Women and Erotica: Let’s Have a Giggle About Fanfiction

When I was a kid, the Internet sucked. I mean, really sucked. It was slow, hokey, full of gifs of skeletons smoking spliffs, and sounded like demons screaming in Hell whenever you fired it up. A typical day on the Internet was you waiting three hours to watch a fifteen-second clip from Star Trek and then getting kicked off the computer because your mom needed to make a phone call.

Dial-up Internet

“MEGAN GET OFF THE INTERNET, I NEED TO RESCHEDULE YOUR ORTHODONTIST APPOINTMENT!”-Hypothetical Late-90’s Mom (www.dacor.net)

I say this for the benefit of anyone under twenty-five who happens to be reading this blog. Another thing I’ve done for your benefit: found a sound clip of the dial-up Internet noise. Don’t thank me too effusively until you’ve actually listened to it. Christ what a racket.

Erotica and the Early Internet
Needless to say, the Internet of the late-90’s was not the virtual flesh market it is now. Don’t get me wrong–it was still full of pornography–but one’s efforts to access it were often stymied by poor connections, insane site layouts, and whatever virus came with that HOT!HOT!HOT!AshBangsPikachu file you downloaded off Napster. This was a transitional time when middle school boys still kept adult magazines under their mattresses despite having the World Wide Web at their fingertips.

“What about middle school girls?” you ask, with a not-at-all-creepy gleam in your eye. “What did they do?”

To which I reply–after submitting your name to whatever shadowy organization maintains the government watch list–thusly: “We didn’t need the Internet or the skin mags. Not when our mothers had these…”

Defy Not the Heart

Trashy Romance Novels
…the harbingers of puberty for decades before the Internet made its big debut. My friends and I used to pass them back and forth beneath a cloak of utmost secrecy, referring to them only by their code name so as not to tip off our parents. That code name was “sand toys,” which meant that we spent an awful lot of time saying things like: “Let’s go to my house and check out some sand toys,” “Did your mom buy any new sand toys?” and “The trick to getting the most out of your sand toys is flipping to a page approximately three-quarters of the way through and scanning for the word member.

Romance novels had their drawbacks: they were long, poorly written, and relied heavily on turns of phrase like “his penis was a magic wand from which tiny stars floated.” They were also fairly sexist. Often, they featured a virginal heroine who was raped by a lusty rogue and then spent the rest of the novel falling in love with him. The way women were portrayed in these books was only a small step above the way they were portrayed–the way they’re still portrayed–in modern heterosexual porn. More on that in a second.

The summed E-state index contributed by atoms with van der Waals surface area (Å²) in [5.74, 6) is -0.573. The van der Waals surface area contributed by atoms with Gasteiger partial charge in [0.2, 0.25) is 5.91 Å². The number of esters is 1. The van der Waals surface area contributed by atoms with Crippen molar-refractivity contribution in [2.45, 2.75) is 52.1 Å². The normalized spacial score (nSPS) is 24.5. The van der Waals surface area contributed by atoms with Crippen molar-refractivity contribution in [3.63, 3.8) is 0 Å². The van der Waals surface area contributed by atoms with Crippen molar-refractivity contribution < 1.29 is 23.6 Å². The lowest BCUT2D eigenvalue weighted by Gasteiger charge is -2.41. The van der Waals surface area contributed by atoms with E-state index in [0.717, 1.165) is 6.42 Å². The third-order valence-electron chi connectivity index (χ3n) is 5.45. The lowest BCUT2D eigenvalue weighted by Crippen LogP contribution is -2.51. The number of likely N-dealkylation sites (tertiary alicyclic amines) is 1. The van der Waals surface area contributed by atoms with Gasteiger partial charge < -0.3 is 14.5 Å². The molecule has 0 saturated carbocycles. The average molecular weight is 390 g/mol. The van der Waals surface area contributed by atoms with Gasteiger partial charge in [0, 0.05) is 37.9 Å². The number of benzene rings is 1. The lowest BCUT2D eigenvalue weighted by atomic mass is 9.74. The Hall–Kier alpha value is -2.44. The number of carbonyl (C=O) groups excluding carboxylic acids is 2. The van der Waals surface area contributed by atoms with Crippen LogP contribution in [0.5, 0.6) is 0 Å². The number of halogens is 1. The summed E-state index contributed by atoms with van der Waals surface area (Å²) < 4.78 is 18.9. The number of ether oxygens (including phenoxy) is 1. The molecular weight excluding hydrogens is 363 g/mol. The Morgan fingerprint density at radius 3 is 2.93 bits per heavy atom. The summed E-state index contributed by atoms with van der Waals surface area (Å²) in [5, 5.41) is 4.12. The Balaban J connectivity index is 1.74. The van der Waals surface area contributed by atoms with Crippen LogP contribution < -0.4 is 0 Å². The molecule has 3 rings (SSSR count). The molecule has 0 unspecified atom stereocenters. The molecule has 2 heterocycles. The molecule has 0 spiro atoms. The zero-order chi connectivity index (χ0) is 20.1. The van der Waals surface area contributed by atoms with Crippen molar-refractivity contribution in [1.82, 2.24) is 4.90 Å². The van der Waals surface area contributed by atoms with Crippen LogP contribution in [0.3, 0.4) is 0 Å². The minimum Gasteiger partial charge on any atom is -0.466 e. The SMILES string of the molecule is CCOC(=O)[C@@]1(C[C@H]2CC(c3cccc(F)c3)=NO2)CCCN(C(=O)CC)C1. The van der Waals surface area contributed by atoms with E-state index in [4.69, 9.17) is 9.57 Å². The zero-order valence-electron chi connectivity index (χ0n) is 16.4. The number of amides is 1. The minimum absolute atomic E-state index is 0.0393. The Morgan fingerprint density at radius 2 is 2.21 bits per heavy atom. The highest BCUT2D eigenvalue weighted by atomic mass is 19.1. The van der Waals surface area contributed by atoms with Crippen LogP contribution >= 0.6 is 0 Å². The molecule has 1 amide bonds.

Here Comes Fanfiction!
Somewhere around the year 2001, I logged onto the Internet and discovered a thing called “fanfiction.” I subsequently learned that this thing had existed for…oh, quite a little while.

Kirk and Spock

At least as long as these two gentlemen have been boldly going (to town on each other). (sandydec.com)

My thirteen-year-old self was entranced. Someone out there had thought to combine my two favorite things: television shows and overly-detailed descriptions of physical intimacy! What could be sweeter?

(For an in-depth analysis of fanfiction’s illustrious (no, really!) history, check out this excellent little article over at The Mary Sue.)

The fanfiction community–mostly young, mostly female–trundled along in its own strange, lovely, strangely lovely corner of the Internet, unnoticed and unremarked upon by the mainstream media. Until this last half-decade, that is. At that point, the outside world discovered it, and sh*t exploded.

Fanfiction and the Media
Blame it on faster Internet connections, increasing ‘net literacy, or the advent of sites like Tumblr and An Archive of Our Own. Whatever the reason, entertainment journalists have discovered fanfiction–more particularly, slash fanfiction–and are having a field day with it. Some of their antics are affectionate. Some of them are not.

To cite one example, in January 2014 journalist Caitlin Moran asked the stars of the BBC series Sherlock to read fanfiction aloud at the season 3 premier. It was intended to be a comedy bit–let’s have a laugh at these weird girls and their dirty stories!–but it fell flat. The author of the story in question, who did not give permission for it to be used that way, was mortified.

“What do you think about fanfiction?” is fast becoming a staple question in interviews with actors and show creators. And while their responses are often very accepting, the premise of such conversations is a bit creepy: let us (mostly middle-aged men) discuss how fanfiction writers (mostly young women) choose to express their sexuality. As if a young woman’s sexual expression is theirs to judge or comment upon.